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My Psychologist Friend and Philip Roth

(I wrote the below blog before I read the news of Kate Spade's death. Facebook writer friends have shared thoughts about it, about depression, and about suicide far more eloquently than I possibly could. Columnists will be doing the same. I'll just say that we don't ever really know what other people are feeling at a given moment, and even when we are aware of their emotional pain, we don't always know how to get through to them. "Shower the people you love with love." James Taylor


The day after Philip Roth died, I got an email with a link to a NY Times appraisal from my friend, Barbara, a brilliant psychologist who used to give me ‘free’ mini-sessions between her 50-minute hours.

She wrote she was sad. “You are the one person I know who I felt really appreciated Philip Roth,” she said.

I used to talk about his books with Barbara. With my parents, too. Beginning in 1959, my mother referred to every splashy party--with or without the chopped liver--as “A Real Goodbye Columbus.”

I loved getting Barbara’s email. We hadn’t been in touch. I wondered if she was angry. She said not at all. Retiring, moving to the Berkshires, and trying to sell her suburban house, which she just did, have left her immobile, unable to come into the city and do much else.

Different places. Geographically. Then some. Busy in our worlds.

I told Barbara to check out my Philip Roth posts on Facebook, write a comment, and read Larry Arnoff’s: “He(Roth) wrote directly about things that are hard to talk about. He confronted family and interpersonal relationships painfully, sometimes joyfully, but always honestly. The reader is forced to look within and may not always want to. His passing, I think, is also part of the passing of a certain world-view and an older way of presenting it. His novels were like feasts.”

The last few years, Larry, a high school classmate, has been in touch with comments on what he reads and book recommendations. In 11th grade, he ‘helped’ me with Intermediate Algebra.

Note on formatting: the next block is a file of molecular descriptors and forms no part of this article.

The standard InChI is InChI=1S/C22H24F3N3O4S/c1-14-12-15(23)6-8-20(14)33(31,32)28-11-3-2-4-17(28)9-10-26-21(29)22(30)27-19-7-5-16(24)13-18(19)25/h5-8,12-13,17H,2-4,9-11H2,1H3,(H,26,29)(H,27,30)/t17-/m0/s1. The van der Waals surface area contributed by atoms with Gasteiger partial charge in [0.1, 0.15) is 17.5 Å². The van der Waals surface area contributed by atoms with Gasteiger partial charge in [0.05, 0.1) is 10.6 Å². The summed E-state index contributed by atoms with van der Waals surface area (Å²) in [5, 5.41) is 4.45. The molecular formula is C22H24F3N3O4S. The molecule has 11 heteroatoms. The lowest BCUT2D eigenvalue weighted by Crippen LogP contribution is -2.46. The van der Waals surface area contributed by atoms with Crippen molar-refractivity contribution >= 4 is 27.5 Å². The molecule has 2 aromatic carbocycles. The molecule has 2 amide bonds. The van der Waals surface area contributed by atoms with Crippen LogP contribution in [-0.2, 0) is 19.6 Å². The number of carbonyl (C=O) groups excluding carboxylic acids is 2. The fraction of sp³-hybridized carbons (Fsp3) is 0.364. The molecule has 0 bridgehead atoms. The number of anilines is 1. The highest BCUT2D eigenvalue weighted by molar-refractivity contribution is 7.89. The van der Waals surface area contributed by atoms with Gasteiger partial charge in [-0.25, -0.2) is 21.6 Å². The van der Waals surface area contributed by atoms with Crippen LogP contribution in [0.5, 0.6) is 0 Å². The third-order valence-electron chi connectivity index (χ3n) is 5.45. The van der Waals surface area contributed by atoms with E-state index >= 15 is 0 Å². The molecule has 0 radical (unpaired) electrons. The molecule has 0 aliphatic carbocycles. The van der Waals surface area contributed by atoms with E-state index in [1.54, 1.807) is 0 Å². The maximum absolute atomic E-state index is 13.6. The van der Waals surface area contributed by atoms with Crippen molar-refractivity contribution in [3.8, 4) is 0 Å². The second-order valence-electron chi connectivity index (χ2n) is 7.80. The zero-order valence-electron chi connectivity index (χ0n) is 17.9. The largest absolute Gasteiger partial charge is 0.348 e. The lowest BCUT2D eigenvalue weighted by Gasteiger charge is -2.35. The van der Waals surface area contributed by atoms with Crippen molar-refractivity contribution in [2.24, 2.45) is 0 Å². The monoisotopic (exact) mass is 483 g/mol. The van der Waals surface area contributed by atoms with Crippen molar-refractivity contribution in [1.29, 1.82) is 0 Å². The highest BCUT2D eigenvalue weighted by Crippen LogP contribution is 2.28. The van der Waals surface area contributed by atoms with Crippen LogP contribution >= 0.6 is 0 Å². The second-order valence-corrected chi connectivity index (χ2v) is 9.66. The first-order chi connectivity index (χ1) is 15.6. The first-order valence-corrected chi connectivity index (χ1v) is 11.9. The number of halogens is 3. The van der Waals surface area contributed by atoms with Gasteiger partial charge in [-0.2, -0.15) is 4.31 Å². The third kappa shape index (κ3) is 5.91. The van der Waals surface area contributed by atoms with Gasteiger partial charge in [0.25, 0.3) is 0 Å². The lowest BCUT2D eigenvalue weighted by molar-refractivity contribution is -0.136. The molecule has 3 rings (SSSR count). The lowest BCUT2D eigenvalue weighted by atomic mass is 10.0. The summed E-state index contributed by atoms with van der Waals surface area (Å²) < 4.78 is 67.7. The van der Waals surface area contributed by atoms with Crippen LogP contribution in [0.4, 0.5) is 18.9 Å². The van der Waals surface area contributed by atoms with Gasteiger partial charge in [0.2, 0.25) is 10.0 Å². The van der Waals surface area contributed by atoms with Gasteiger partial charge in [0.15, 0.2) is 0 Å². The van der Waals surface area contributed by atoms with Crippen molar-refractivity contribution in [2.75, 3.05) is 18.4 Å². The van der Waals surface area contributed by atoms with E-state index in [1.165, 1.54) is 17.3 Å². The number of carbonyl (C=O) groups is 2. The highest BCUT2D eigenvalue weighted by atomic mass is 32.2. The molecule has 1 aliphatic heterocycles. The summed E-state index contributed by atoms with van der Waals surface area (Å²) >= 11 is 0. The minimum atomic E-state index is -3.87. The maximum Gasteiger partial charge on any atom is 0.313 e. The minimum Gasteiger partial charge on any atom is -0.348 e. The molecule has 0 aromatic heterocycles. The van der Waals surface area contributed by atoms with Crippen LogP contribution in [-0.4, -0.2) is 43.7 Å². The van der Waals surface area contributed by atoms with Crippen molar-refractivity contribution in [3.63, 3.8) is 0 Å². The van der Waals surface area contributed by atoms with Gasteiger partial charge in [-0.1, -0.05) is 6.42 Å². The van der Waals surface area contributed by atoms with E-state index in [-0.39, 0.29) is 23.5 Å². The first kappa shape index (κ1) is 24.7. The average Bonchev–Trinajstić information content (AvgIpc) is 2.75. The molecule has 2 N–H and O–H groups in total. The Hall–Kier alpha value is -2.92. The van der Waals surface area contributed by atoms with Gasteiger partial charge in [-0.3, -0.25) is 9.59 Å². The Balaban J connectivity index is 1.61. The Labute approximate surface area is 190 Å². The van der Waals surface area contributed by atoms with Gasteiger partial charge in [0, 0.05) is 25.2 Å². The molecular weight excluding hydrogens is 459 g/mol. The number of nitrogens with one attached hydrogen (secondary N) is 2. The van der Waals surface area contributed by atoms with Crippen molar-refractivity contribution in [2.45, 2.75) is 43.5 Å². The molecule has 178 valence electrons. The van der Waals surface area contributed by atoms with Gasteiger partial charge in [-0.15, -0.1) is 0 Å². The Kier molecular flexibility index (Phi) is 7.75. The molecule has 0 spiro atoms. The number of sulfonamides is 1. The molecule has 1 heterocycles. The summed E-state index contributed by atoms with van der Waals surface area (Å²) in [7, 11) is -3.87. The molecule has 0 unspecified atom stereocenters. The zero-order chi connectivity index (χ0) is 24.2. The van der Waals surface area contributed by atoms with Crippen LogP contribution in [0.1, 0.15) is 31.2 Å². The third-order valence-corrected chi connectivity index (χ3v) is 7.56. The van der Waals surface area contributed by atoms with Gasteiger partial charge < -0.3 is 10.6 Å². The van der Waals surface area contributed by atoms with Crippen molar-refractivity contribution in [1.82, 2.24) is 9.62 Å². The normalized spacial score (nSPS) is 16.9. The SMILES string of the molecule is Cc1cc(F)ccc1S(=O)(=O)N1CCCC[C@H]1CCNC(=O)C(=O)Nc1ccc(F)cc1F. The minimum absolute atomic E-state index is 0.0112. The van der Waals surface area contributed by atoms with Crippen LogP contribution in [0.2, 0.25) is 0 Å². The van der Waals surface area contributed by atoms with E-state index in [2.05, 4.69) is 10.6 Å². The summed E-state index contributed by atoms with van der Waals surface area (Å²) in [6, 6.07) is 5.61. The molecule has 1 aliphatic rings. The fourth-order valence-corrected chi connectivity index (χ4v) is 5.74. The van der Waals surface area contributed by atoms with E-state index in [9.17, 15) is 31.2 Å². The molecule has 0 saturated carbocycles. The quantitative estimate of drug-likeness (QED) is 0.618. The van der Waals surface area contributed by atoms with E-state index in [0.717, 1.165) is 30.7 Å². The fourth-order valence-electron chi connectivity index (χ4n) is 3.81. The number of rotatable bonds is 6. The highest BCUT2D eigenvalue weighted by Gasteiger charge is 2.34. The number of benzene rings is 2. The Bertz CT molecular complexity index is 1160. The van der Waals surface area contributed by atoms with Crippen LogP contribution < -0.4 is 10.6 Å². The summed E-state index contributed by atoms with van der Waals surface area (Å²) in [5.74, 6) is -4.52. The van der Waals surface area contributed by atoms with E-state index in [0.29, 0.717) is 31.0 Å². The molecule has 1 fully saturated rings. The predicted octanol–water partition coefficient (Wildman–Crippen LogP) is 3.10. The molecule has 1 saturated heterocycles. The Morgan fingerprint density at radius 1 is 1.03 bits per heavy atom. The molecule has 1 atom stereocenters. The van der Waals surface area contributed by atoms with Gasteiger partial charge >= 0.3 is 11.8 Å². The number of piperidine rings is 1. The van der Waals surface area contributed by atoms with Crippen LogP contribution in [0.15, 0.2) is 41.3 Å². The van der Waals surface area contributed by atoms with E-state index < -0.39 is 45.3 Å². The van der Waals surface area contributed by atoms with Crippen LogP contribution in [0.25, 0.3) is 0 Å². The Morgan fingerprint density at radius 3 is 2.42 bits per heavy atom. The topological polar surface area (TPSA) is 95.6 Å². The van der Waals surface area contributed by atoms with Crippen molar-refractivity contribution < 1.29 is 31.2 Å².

Barbara’s helped with other things. We met on Fire Island months after my very blind date with her ex-husband. He said within our first twenty seconds together, “You and my ex-wife would hit it off.”

We did. Talking about him (he was already history). Work. Books. Marriage. Being single. For years, we had dinners. Just us. With her second husband. Double-dated. She read my work at various stages and commented on it, because she had, she told me, a secret wish to be a writer.

Our last mini-session occurred a decade ago, five months after I met Jonathan. An incident occurred that upset me. Barbara’s initial take was “Yeah, so.” I asked if I should still take him to my friend’s daughter’s wedding that evening, wondering if I should call it quits. “He made a little boo-boo. He’s nervous, still selling,” she said. “You can stay angry at the boo-boo. Or you can dance. You’re smitten. He’s loving. Giving. Unlike the jerks who gave you crumbs.”

I danced. Still do. It beats boo-boo anger.

Barbara is reading THE COUNTERLIFE. I’m reading THE FACTS. She asked if I'm going to an event next week to which we're both invited. I can’t. I teach that night.

I treasure my long-term friendships. And sessions between the 50-minute hours.


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